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Does COPD begin in childhood?

Commentary published in The Lancet Respiratory Medicine and written by Stefano Guerra

Tuesday, January 28th, 2014

Does COPD begin in childhood?

Chronic obstructive pulmonary disease (COPD) is strongly linked to behavioural and environmental exposures that occur mainly in adulthood. Almost exclusively diagnosed in adults, the disorder is characterised by symptoms and functional impairment that, in most cases, begin after the third decade of life. As such, COPD is an adult illness. However, growing attention is being given to the idea that factors and developmental processes that occur in childhood could predispose individuals to the disorder.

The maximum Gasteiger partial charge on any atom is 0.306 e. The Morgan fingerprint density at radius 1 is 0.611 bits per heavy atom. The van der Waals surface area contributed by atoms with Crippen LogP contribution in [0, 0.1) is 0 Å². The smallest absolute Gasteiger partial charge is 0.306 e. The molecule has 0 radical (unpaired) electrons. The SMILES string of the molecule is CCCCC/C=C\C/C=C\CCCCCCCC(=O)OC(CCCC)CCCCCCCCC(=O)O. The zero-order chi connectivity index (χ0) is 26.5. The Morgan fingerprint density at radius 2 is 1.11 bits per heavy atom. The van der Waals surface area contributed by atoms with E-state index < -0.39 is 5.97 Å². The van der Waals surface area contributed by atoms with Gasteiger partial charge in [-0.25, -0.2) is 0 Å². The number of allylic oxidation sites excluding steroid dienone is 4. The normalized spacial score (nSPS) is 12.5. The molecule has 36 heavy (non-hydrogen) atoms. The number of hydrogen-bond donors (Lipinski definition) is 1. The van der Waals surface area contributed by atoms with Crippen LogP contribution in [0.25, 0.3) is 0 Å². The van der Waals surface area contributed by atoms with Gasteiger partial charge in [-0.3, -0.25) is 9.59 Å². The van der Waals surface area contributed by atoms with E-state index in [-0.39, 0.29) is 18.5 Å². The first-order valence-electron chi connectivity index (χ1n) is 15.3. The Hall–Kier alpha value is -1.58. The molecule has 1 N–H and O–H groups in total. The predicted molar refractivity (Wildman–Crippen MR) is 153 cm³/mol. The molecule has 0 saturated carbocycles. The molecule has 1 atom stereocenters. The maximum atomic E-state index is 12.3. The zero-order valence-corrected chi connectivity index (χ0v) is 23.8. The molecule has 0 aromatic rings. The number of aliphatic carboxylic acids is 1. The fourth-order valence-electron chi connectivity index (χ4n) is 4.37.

Work by Burrows and colleagues1 in the 1970s showed that adults with COPD were more likely to recall respiratory illnesses in childhood than were individuals without COPD.

Thus, recently prospective studies have established that lung function at birth is associated with that in childhood and young adulthood, and children with asthma and asthma-like symptoms have early lung function deficits that could put them at risk for COPD in later life. For this reason, preventive strategies should be used early in life to optimise long-term lung health.

In fact, some key—but still unanswered—questions emerge that might have important implications for prevention and suggest future directions for research (panel).

Reference: Guerra S, Stern DA, Morgan WJ. Does COPD begin in childhood?. Lancer Respir Med 2013; 1(4): 282-4. (Commentary)


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